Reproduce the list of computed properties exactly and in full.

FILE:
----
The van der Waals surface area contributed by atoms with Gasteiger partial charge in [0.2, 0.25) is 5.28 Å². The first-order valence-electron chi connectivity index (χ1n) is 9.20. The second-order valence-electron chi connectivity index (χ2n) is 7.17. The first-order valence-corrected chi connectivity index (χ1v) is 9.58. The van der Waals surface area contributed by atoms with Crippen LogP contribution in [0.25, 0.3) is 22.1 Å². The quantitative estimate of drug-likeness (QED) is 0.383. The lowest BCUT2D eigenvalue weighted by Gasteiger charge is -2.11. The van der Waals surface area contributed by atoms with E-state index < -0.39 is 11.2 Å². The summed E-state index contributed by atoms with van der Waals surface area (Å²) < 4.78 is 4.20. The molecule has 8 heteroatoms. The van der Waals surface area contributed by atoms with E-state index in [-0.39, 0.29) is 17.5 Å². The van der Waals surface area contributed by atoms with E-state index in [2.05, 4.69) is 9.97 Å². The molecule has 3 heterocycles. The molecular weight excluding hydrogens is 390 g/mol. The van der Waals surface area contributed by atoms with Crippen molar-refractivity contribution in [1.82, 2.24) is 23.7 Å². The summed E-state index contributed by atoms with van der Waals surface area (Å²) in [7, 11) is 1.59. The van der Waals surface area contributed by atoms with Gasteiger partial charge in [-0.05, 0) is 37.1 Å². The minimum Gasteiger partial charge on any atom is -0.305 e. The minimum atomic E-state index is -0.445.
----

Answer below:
The van der Waals surface area contributed by atoms with Gasteiger partial charge in [0.2, 0.25) is 5.28 Å². The first-order valence-electron chi connectivity index (χ1n) is 9.20. The second-order valence-electron chi connectivity index (χ2n) is 7.17. The first-order valence-corrected chi connectivity index (χ1v) is 9.58. The van der Waals surface area contributed by atoms with Crippen LogP contribution in [0.25, 0.3) is 22.1 Å². The quantitative estimate of drug-likeness (QED) is 0.383. The lowest BCUT2D eigenvalue weighted by Gasteiger charge is -2.11. The van der Waals surface area contributed by atoms with E-state index < -0.39 is 11.2 Å². The summed E-state index contributed by atoms with van der Waals surface area (Å²) < 4.78 is 4.20. The molecule has 8 heteroatoms. The van der Waals surface area contributed by atoms with E-state index in [-0.39, 0.29) is 17.5 Å². The van der Waals surface area contributed by atoms with E-state index in [2.05, 4.69) is 9.97 Å². The molecule has 3 heterocycles. The molecular weight excluding hydrogens is 390 g/mol. The van der Waals surface area contributed by atoms with Crippen molar-refractivity contribution in [1.82, 2.24) is 23.7 Å². The summed E-state index contributed by atoms with van der Waals surface area (Å²) in [7, 11) is 1.59. The van der Waals surface area contributed by atoms with Gasteiger partial charge in [-0.05, 0) is 37.1 Å². The minimum Gasteiger partial charge on any atom is -0.305 e. The minimum atomic E-state index is -0.445.